(This story was featured in the April 5, 2017 editions of The Edina Sentinel, The Media in Kahoka, the Shelby County Herald and The Clarence Courier newspapers.)
By Echo Menges
After many discussions with community members, students, parents and guardians, educators and law enforcement - we have come to a conclusion. Students are much more educated about online dangers than most of the adults in our region. Not all of them, but a lot.
Fortunately, local educators have taken up the call to better educate students about online dangers and school districts in the coverage area of our family of newspapers are ever increasing the amount of education students receive on topics like cyberbullying, sexting and online safety.
Students are educated by being put through a gauntlet of informational assemblies, discussions with their teachers and peers, and the consistent updating of information to students at school seems to be constant.
We adults are the ones who are lacking. We need to do a better job of educating ourselves where online safety and our children are concerned.
In researching this story, we came across countless adults hungry for knowledge about online dangers and we recognized the opportunity to hopefully help our readers become better informed, because no one has solved the problem of better educating parents, guardians and adults in general.
On March 23, 2017, Ken Mitchell and I used our online podcast, The Ken & Echo Show, to start the education process locally for adults.
We sat down with Sgt. Eric Brown, Missouri State Highway Patrol Troop B Public Information Officer, to discuss online dangers where children are concerned including cyberbullying, sexting, internet predators and we got some general information about online safety and some tips about what apps and social networks to be mindful of.
Brown, a parent himself and an educator, was a wealth of knowledge. The conversation we had lasted approximately 70 minutes. He came packing a wide swath of valuable and useful information. So much information, in fact, we can't fit all of it into this story.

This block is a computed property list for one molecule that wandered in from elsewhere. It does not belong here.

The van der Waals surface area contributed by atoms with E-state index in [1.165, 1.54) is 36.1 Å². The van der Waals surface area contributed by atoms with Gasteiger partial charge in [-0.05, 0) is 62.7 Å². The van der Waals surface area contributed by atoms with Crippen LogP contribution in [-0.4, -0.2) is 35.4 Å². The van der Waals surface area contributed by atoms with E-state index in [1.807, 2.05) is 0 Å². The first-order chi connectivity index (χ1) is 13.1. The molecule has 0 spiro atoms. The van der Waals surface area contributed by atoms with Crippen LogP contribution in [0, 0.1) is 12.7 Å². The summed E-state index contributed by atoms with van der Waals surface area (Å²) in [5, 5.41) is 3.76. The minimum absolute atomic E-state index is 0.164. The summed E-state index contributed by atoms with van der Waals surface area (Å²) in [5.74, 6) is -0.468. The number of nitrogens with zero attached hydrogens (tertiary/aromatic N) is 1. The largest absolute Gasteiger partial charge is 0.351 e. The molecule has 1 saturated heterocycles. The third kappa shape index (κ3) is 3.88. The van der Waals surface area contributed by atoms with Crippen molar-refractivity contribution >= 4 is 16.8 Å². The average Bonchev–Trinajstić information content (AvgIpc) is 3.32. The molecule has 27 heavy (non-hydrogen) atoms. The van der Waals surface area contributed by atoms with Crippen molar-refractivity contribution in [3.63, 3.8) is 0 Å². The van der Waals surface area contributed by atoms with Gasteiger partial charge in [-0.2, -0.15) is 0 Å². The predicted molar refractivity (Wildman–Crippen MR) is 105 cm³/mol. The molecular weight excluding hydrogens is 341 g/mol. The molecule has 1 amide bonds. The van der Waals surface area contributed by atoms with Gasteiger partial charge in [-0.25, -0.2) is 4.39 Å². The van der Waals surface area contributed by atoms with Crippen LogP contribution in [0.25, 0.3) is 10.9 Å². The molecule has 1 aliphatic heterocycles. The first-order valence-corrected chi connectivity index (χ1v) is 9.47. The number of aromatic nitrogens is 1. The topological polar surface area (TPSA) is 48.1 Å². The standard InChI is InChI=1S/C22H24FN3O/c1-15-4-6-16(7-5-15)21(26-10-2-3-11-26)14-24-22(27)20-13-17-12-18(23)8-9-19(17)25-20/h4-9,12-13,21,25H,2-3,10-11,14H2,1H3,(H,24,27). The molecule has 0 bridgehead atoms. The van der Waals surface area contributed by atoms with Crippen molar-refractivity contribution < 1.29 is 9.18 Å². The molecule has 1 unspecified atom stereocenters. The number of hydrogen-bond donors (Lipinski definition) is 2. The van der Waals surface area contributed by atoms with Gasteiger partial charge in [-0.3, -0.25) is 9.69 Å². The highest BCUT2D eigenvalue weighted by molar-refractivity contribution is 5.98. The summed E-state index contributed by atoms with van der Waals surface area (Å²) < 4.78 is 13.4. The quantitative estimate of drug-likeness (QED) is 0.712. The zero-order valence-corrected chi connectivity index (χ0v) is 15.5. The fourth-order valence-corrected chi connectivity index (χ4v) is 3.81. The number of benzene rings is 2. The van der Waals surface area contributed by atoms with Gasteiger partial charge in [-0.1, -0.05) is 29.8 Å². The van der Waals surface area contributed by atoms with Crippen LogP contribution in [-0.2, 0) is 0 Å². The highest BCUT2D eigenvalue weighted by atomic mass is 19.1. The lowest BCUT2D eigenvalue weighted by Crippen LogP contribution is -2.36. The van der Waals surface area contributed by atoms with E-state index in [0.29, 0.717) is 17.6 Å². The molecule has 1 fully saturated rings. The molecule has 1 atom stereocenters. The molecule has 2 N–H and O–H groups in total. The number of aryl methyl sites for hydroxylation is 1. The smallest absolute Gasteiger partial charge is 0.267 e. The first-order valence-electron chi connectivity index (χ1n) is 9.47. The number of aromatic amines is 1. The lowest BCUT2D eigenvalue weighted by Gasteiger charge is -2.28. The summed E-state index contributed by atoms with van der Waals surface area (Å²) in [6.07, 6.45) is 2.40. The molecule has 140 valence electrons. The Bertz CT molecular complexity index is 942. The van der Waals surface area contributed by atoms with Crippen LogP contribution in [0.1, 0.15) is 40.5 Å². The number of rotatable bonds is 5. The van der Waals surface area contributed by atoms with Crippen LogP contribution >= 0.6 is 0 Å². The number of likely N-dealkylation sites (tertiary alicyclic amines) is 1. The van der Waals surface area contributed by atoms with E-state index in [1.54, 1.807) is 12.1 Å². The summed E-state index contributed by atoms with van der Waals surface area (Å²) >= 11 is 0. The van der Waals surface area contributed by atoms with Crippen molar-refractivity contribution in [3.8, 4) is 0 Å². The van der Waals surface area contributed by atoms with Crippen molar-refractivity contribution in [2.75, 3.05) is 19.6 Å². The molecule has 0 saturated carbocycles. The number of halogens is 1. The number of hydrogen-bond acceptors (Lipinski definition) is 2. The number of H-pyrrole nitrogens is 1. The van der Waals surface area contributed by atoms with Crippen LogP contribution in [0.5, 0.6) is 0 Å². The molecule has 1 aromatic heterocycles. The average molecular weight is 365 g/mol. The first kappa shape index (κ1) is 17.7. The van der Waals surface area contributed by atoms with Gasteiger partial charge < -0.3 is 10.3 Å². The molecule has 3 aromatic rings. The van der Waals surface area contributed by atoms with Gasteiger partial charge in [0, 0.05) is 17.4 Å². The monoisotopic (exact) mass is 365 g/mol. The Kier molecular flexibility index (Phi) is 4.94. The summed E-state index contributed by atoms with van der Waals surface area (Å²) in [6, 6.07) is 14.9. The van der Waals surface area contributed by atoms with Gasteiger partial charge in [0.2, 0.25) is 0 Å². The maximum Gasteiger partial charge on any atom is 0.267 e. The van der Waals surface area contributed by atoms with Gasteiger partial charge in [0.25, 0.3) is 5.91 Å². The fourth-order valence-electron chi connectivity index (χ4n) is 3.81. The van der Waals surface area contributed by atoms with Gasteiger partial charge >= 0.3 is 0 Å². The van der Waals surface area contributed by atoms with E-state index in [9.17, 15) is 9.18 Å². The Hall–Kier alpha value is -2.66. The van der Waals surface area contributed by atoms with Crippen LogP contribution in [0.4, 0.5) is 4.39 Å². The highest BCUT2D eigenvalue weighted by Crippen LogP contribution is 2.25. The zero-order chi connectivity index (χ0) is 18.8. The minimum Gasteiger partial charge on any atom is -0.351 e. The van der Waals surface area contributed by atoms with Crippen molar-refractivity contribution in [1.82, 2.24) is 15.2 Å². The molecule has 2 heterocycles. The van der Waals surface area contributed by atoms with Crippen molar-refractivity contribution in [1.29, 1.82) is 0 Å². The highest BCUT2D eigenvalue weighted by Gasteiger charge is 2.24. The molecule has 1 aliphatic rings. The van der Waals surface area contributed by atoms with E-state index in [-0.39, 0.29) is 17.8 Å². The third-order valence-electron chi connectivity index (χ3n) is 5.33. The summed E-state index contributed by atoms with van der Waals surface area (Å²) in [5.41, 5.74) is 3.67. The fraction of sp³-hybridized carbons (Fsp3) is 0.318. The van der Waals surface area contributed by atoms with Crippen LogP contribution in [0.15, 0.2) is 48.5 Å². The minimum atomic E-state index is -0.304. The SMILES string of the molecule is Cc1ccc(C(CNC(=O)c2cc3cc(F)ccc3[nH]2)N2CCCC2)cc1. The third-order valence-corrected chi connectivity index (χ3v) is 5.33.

Below you will find everything Sgt. Brown said in just the first 20 minutes of the podcast. If you find you want to learn more, we encourage you to go online and listen to it.
We've also included a glossary at the end of the story to help you understand some of the terms we commonly use, in case you're not familiar with terms like “screenshot” or “app”.
If you're one of the many adults we encountered who want to learn more about protecting children and online safety – this is a great place to start.
Also, we have reached out to high school and middle school principals in Clark, Knox, Lewis and Shelby counties with a list of general information questions about cyberbullying, sexting and educating students and parents about online dangers. We published those questions in our newspapers and will publish them online next week.
MSHP Sgt. Eric Brown Talks About Online Safety, Cyberbullying, Sexting and Child Predators on Episode 73 of The Ken & Echo Show
“Here are some things you don't want to do on the internet or on social media, as an adult or an adolescent. No one should really be doing this unless they are aware of what their settings are and know exactly who the crowd is they are talking to.
“One of the things you want to avoid is not to share personal information about yourself, which is where you live, your age, date of birth. Basic things like that – you don't want people to get a hold of. If you're a child, you want to let an adult know before you join a social network.
“Once your are active in social media or programs on the internet and you start to receive negative messages – you don't want to respond to those. Just ignore them. Don't respond. Delete them. Don't let those messages bother you. Do not respond or get into an argument with those people. They are trying to lure you and draw you in.
“Before you post something online, think about it. Whatever it is – it may or may not be there forever. On a lot of sites, even if you delete it, someone will have taken a screenshot and saved it or shared it (after) removing it from your pages. It might be yours, but if someone else has a record of it – it won't be hard for them to forward it on. Even some of the apps people use, Snapchat and things like that – that disappear after a set amount of time, things that automatically erase, nothing's stopping someone from taking a screenshot, saving it and sending it on. If you send something out there, if you put it out there, make sure it's something you don't mind having put in public. Make sure it's something you wouldn't mind sharing with someone you're standing in line with at the grocery store – or with your neighbor.